And the results above viewed through a “Times Faster Than Hive” lens (expressed as ranges):
Now, let’s look at how Impala achieves better-than-linear scale as we add more concurrent clients:
Impala 1.0: Multi-tenant query response times (geometric mean, by category)
Note from the above that even with a 24x increase in the number of concurrent clients running, performance is still faster than single-user results for Hive! (Note: Concurrency is an important subject, so we will provide in-depth benchmarking results for this area in a future post.)
The above proves out that Impala, unlike Hive, is suitable for modern BI-scale environments (in which many users are running different query types concurrently) — and with Impala, as you increase the number of nodes, you see performance similarly increase.
Although we’re proud of these results, we also consider them to be only scratching the surface of what Impala will do when all the benefits of Parquet (currently available in preview form) and full multi-threaded execution are brought to bear over the next two releases.
The Road Ahead for Impala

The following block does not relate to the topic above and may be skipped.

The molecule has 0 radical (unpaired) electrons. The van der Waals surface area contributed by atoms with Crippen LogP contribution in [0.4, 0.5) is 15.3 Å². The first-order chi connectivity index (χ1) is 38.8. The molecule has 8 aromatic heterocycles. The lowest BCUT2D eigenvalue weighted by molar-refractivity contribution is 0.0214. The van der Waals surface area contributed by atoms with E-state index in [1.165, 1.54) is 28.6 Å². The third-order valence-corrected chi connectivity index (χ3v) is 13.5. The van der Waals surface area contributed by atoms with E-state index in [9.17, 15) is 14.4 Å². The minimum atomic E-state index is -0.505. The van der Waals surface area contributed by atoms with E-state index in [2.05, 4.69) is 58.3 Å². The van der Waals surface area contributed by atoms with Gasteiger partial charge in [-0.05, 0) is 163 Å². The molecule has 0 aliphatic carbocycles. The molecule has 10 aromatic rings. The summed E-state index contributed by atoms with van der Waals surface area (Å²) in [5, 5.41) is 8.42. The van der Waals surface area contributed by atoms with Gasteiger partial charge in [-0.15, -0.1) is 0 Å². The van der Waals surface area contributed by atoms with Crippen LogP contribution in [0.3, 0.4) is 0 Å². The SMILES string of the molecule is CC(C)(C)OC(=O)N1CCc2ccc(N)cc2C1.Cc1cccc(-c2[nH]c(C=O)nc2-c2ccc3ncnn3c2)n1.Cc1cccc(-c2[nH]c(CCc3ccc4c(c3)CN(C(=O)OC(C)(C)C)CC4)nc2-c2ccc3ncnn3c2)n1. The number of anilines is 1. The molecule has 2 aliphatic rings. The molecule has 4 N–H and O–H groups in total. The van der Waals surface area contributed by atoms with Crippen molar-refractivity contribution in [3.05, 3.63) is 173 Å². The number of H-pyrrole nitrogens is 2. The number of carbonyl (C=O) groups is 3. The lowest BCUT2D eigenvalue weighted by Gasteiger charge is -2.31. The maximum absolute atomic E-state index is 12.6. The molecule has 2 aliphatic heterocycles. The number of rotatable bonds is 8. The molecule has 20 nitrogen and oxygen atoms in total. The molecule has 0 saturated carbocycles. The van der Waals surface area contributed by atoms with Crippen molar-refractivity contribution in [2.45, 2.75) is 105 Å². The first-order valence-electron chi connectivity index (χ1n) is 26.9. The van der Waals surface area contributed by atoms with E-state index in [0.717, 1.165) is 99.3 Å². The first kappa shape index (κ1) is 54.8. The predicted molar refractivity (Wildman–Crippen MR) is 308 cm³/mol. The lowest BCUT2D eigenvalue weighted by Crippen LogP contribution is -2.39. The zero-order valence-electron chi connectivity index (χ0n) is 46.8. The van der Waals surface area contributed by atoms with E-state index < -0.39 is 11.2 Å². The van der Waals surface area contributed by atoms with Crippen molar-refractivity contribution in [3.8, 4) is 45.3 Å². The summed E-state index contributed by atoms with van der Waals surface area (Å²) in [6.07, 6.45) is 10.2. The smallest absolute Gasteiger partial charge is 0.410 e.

As you can deduce from the above, Impala 1.0 offers significant performance improvements over MapReduce/Hive for a wide range of BI/analytic queries, making BI over Hadoop feasible. And, thanks to its complete integration with Hadoop, Impala also offers that platform’s familiar flexibility and TCO advantages over remote-query approaches and siloed DBMS/Hadoop hybrids – making costly redundant infrastructure unnecessary.
As we reach new milestones along the roadmap, Impala will move toward achieving the ultimate goal: allowing users to store all their data in the same flexible, open, and native Hadoop file formats and simultaneously run all their batch MapReduce, machine learning, interactive SQL/BI, math (e.g., SAS), and other jobs on the same data. We look forward to your continuing feedback as Impala travels in that direction!
– Impala FAQ
– Impala 1.0 source code
– Impala 1.0 downloads (binaries and inside the QuickStart VM)
– Installing Impala using Cloudera Manager Free Edition
– Impala 1.0 documentation
– Public JIRA
– Impala mailing list
– Cloudera RTQ Support Subscription
Marcel Kornacker is the architect of Impala. Prior to joining Cloudera, he was the lead developer for the query engine of Google’s F1 project.
Justin Erickson is the product manager for Impala.